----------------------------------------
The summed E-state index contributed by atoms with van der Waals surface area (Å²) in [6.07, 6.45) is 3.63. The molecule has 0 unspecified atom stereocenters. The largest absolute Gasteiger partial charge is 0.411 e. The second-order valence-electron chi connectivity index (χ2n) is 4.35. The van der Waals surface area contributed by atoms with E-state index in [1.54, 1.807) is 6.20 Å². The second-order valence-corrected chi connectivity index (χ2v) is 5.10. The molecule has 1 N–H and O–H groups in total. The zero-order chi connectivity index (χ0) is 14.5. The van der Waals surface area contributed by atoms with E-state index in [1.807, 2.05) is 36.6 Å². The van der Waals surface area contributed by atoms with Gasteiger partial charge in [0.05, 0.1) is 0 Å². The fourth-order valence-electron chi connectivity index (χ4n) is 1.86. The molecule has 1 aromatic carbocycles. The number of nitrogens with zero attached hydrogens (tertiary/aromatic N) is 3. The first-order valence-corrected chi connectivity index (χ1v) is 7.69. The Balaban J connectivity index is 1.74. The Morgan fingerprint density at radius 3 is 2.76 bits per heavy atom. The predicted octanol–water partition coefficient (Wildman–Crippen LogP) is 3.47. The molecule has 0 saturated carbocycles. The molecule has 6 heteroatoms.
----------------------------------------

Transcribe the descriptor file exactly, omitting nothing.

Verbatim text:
The summed E-state index contributed by atoms with van der Waals surface area (Å²) in [6.07, 6.45) is 3.63. The molecule has 0 unspecified atom stereocenters. The largest absolute Gasteiger partial charge is 0.411 e. The second-order valence-electron chi connectivity index (χ2n) is 4.35. The van der Waals surface area contributed by atoms with E-state index in [1.54, 1.807) is 6.20 Å². The second-order valence-corrected chi connectivity index (χ2v) is 5.10. The molecule has 1 N–H and O–H groups in total. The zero-order chi connectivity index (χ0) is 14.5. The van der Waals surface area contributed by atoms with E-state index in [1.807, 2.05) is 36.6 Å². The van der Waals surface area contributed by atoms with Gasteiger partial charge in [0.05, 0.1) is 0 Å². The fourth-order valence-electron chi connectivity index (χ4n) is 1.86. The molecule has 1 aromatic carbocycles. The number of nitrogens with zero attached hydrogens (tertiary/aromatic N) is 3. The first-order valence-corrected chi connectivity index (χ1v) is 7.69. The Balaban J connectivity index is 1.74. The Morgan fingerprint density at radius 3 is 2.76 bits per heavy atom. The predicted octanol–water partition coefficient (Wildman–Crippen LogP) is 3.47. The molecule has 0 saturated carbocycles. The molecule has 6 heteroatoms.